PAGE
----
The Fiction Class – Susan Breen
March 11, 2010 § 8 Comments
They are always so cheerful in screenwriting; the memoir class is always in tears, and the fiction class seems to be confused.
The Fiction Class is a story about Arabella Hicks, an author who gives weekly classes on writing fiction in New York. It so happens that the day she has her classes is also the day that she makes her weekly journey to a nursing home to visit her mother, Vera Hicks. This is not something that Arabella particularly looks forward to, as her relationship with her mother is not all that great. But as the weeks go on, Vera starts asking Arabella about her classes, and it is through this weekly ritual of sharing her lessons with her mother, they learn more about each other, their past, their expectations.
I particularly enjoyed the fiction classes that Arabella taught, taking in the things she told her students, and some of the writing exercises she gave them were really quite interesting. I also loved finding out more about her students. What is their story? What is their obsession?
~ So, my question for you is, what sets up a commotion in your mind? What do you agonize about before you got to bed?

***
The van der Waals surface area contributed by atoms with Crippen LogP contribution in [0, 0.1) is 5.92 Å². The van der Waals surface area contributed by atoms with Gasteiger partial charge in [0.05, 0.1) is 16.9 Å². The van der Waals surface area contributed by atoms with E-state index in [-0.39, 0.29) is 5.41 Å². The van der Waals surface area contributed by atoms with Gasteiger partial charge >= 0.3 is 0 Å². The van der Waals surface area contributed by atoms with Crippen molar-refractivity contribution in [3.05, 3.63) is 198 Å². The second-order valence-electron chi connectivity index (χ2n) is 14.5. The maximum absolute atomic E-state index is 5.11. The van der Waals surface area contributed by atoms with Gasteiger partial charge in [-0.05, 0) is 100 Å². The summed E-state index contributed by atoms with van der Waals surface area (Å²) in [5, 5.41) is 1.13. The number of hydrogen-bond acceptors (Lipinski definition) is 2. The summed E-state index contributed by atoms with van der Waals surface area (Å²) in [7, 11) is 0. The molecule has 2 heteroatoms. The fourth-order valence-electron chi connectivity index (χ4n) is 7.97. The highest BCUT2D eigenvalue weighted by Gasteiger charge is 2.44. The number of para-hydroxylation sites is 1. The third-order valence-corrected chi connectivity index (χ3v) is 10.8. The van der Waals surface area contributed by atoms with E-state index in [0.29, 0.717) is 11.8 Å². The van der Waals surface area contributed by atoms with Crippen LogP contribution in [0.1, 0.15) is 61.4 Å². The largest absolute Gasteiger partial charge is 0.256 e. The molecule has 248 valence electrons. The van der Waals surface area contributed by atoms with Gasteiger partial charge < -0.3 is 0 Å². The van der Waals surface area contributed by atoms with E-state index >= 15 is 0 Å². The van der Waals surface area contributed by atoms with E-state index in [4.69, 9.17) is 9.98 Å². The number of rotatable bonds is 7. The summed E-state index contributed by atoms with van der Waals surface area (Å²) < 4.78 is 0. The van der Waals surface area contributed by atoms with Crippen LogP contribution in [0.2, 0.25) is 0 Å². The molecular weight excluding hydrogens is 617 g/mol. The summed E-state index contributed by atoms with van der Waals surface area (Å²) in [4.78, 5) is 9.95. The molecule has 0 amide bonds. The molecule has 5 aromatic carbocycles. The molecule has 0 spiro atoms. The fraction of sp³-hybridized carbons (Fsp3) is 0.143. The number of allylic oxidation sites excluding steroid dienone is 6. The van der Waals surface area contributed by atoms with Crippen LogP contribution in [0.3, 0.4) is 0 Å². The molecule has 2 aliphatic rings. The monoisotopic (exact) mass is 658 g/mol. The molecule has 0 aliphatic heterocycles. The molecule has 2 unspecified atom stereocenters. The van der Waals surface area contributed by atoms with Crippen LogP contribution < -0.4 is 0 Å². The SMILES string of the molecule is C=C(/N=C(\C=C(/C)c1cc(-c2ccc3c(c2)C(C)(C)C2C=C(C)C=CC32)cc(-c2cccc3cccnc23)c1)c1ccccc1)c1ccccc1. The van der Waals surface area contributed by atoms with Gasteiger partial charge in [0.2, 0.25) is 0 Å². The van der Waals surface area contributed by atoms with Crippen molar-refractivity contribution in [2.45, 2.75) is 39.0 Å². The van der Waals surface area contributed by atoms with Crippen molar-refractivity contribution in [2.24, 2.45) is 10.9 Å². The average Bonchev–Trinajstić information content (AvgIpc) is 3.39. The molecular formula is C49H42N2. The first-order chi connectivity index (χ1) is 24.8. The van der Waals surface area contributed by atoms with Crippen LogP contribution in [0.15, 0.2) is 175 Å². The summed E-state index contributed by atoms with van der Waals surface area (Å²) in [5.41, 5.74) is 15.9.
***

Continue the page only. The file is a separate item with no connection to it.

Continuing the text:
~ … you need to try to figure out what topics obsess you. It might be something big, like war and peace, or it might be something small, such as the fact that people keep cutting you in line.
~ My point is that if you write about things that are important to you, you will find it much easier to get started. Write about the thing that sets up a commotion in your mind, and you will find that words come flowing.
These fiction classes were sandwiched in between each visit that Arabella made to her mother’s nursing home. Much as I liked Arabella (she was uncertain, she had flaws, she was real), I think I really liked her mother. It feels a little difficult to explain why I would like Vera so much, but there’s just something about her personality that I can’t quite shrug off.
For some odd reason, I didn’t like the love story. It felt a little forced, and I didn’t quite understand the dynamics between the two characters. Compared with the mother-daughter relationship, this love story felt a little less real. It didn’t quite work for me.
But the rest of the book, I quite quite enjoyed. There was just something lovely about the story as a whole. It was funny, but not hilarious; it was witty without trying to be too smart. The book was simple, easy to understand, and just had a heart.
* Note: I found out about this book via Sasha’s review earlier this year.